please help with language barrier

Discuss chinese drama series here.
Post Reply
User avatar
Antipete
Posts: 12
Joined: Oct 17th, '05, 22:09

please help with language barrier

Post by Antipete » May 24th, '11, 00:45

We have a need to understand something.

In many asian drama's in cantonese or mandarin when someone gets killed you will see a Bhuddist monk say something which in english sounds like this.......

A-me-da-fo, I thought it meant like Bhudda Bless you or something like that so.
for the sake of argument couls someone list how onw would say, and how it would sound in english these 2 phrases.
In both Cantonese and Mandarin if you would be so kind, please.



1>Buddha Bless You

2>Merciful Buddha

Thank you so much!

Antipete

xploring
Posts: 363
Joined: Jan 16th, '08, 01:48

Post by xploring » May 24th, '11, 02:18

The second one is probably closer to the truth but it's just something the monks say, I don't think most (or at least a lot) of the chinese know the meaning behind those words, unless they are actually buddhist probably... I am a native speaker and I don't know either.

theuncontactable
Fansubber
Fansubber
Posts: 130
Joined: Feb 22nd, '08, 12:53
Contact:

Post by theuncontactable » May 24th, '11, 04:10

I've searched the Japanese equivalent which is:
namu amida butsu

and Wikipedia came up with this:

http://en.wikipedia.org/wiki/Namu_amida ... ious_forms

but I think only Buddhist monks know what it means (or maybe they don't because it is used also as a meditative chant and in meditation the mind is supposed to be empty of all thought).

I think it is usually translated as: "May Buddha have mercy on my/your soul" but it could be deeper than that. I have asked some Japanese people before and they don't know what it means either. I think you have to know Sanskrit to find out it's true meaning as well as being deeply involved in Buddhism.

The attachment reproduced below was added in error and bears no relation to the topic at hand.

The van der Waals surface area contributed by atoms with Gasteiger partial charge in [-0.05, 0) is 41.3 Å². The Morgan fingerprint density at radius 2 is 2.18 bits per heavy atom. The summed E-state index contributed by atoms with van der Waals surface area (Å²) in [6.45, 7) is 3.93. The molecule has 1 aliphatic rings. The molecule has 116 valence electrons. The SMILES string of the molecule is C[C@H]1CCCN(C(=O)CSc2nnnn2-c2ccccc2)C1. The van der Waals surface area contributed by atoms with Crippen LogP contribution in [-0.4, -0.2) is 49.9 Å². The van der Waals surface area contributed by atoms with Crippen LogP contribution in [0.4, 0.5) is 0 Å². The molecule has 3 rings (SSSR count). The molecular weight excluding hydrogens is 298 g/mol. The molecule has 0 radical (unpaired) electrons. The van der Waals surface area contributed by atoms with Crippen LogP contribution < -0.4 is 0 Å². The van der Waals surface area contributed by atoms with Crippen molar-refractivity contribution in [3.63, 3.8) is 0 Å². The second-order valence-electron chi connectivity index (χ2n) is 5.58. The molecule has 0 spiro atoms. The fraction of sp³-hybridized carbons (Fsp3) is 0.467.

User avatar
Antipete
Posts: 12
Joined: Oct 17th, '05, 22:09

Post by Antipete » May 24th, '11, 05:46

wow
,
thanx so much for the answers. What you guys say now makes total sense. I tried language translators but again couldnt get too far with this. I listened to it over and over through the years and now studying meditation for the first time I got a lot of of your 2 answers and again I thank you so much!

User avatar
vancoland
Posts: 249
Joined: Jan 15th, '06, 02:09

Post by vancoland » Jun 19th, '11, 22:03

It is literally the name of Amida Buddha or Amidabha. 阿彌陀佛 or Ēmítuó Fó in Pinyin. Fó literally means Buddha. The monks are chanting the Buddha's name. In particular, Ēmítuó Fó because of one of his vows to "save" whoever chants his name (it's more complicated than "save") in their time of death. Amidabha is said to be the creator of the Pure Land located in the uttermost west (there are also other main Buddhas located in the other 4 directions including center). The monks chant this name because it is believed that it would help every being (it is one of Amidabha's vows), once dead, to be re-born into this land, where you can reach something beyond pure happiness.

You will also hear many references when someone is about to duel, especially dueling with a monk, that they will send the other person to this "Pure Land or 極樂" in wuxia series. Meaning that they will send them to their death. They are referring to Amidabha's created place. This however, will rarely get translated into English subtitles, as most people will just refer to it as "I will send you to your doom" or something of that sort.
I want to see Li Bing Bing

Post Reply

Who is online

Users browsing this forum: No registered users and 1 guest